COVID-19 economic hole far smaller - Capital Economics
UK Economics

COVID-19 economic hole far smaller

UK Economics Weekly
Written by Ruth Gregory

November’s GDP figures which suggested that the economy ended 2020 in a far better position than we had thought and the promising start to the vaccine roll out have given us some cause for optimism. We were already more upbeat than most forecasters in expecting GDP to return to its pre-virus level in Q2 2022. We now think Q1 2022, if not late this year, is plausible.

This week’s news on the economic damage caused by the virus and the efforts to fight it have given us some cause for optimism. By 13th January, 4.4% of the population had received their first COVID-19 vaccination dose. Admittedly, in order to achieve its target of about 14 million vaccinations by 15th February, the government needs to raise daily vaccinations from 280,000 now to 340,000. That seems ambitious, but it has ramped up daily inoculations by about 67,000 recently. (See Chart 1.) And despite rising hospitalisations and fatalities, at least new COVID-19 cases are coming down.

Chart 1: Number of People Vaccinated (Millions)

Source: UK Government

Of course, there isn’t a mechanical link between the rates of infection and restrictions on the economy. Much depends on the Secretary of State for Health, Matt Hancock’s, four conditions for lifting the lockdown. First, that there isn’t another major, new variant of the virus causing difficulties. Second, that the vaccination programme is working. Third, the number of hospitalisations is coming down. Fourth, the number of deaths is coming down.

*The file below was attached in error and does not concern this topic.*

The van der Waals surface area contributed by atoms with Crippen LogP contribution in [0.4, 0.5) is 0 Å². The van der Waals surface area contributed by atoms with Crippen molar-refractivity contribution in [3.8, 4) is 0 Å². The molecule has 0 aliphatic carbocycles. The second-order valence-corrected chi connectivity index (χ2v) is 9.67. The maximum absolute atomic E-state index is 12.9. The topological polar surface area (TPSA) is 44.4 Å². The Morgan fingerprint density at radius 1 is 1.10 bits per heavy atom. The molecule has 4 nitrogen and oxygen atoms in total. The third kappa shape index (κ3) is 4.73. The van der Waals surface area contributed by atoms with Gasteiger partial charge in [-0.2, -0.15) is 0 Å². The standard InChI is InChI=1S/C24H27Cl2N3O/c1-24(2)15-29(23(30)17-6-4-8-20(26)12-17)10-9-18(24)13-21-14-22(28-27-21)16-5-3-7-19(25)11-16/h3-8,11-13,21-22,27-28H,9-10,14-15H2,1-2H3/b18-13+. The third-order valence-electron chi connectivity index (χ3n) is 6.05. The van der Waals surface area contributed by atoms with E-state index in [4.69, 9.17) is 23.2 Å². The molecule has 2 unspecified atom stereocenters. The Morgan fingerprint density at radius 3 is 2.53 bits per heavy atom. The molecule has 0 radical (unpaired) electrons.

Admittedly, even once these four conditions are met, Boris Johnson has said there will be a “gradual unwrapping” of restrictions rather than a “big bang”. So the economy entered the third lockdown with regional restrictions in place and it will probably exit it with regional restrictions in place. That would be very different to the national opening of the economy from May 2020. That’s why in our latest set of economic forecasts, we have assumed that schools reopen once the lockdown ends in late-February, but that GDP won’t rise much in March and April as most areas remain under tier 3 or tier 4 restrictions. But if the promising start to the vaccine rollout is maintained, a big easing in restrictions after June should allow GDP to rebound rapidly in Q3.

And November’s GDP figures, which showed that the economy shrank by 2.6% m/m during the second lockdown rather than the 5% m/m or more most were expecting, suggests that the economy ended 2020 in a far better position than we had thought. That means the level of GDP may now be close to 10% below its pre-crisis peak rather than 15%, roughly a GFC-recession smaller! (See here.) We were already more optimistic than most forecasters in expecting GDP to return to its pre-virus level in Q2 2022. We now think Q1 2022, if not late this year, is plausible. We will publish full forecasts in our Economic Outlook next week.

Divisions on the MPC

This supports our view that the Bank of England won’t need to resort to negative interest rates (NIR). Indeed, the MPC itself is unsure whether the Bank should use NIR. While MPC member Silvana Tenreyro this week outlined her support for NIR, Governor Bailey pointed out “there are a lot of issues with it”. Whether these disagreements result in a majority of MPC members voting for NIR depends on two key things. First, that financial institutions are operationally ready to deal with NIR. Second, that the MPC judges more stimulus is required. With the Bank yet to report on its consultation about firms’ readiness for NIR and £150bn of QE in the pipeline, we doubt either condition will be met. (See here.)

The week ahead

We think that public borrowing surged in December and the rebound in retail sales was cut short by the introduction of tier 4 restrictions (data due on Friday). January’s PMIs (also due Friday) may point to a reasonably mild fall in GDP at the start of the year, as was the case during November’s lockdown.


Data Previews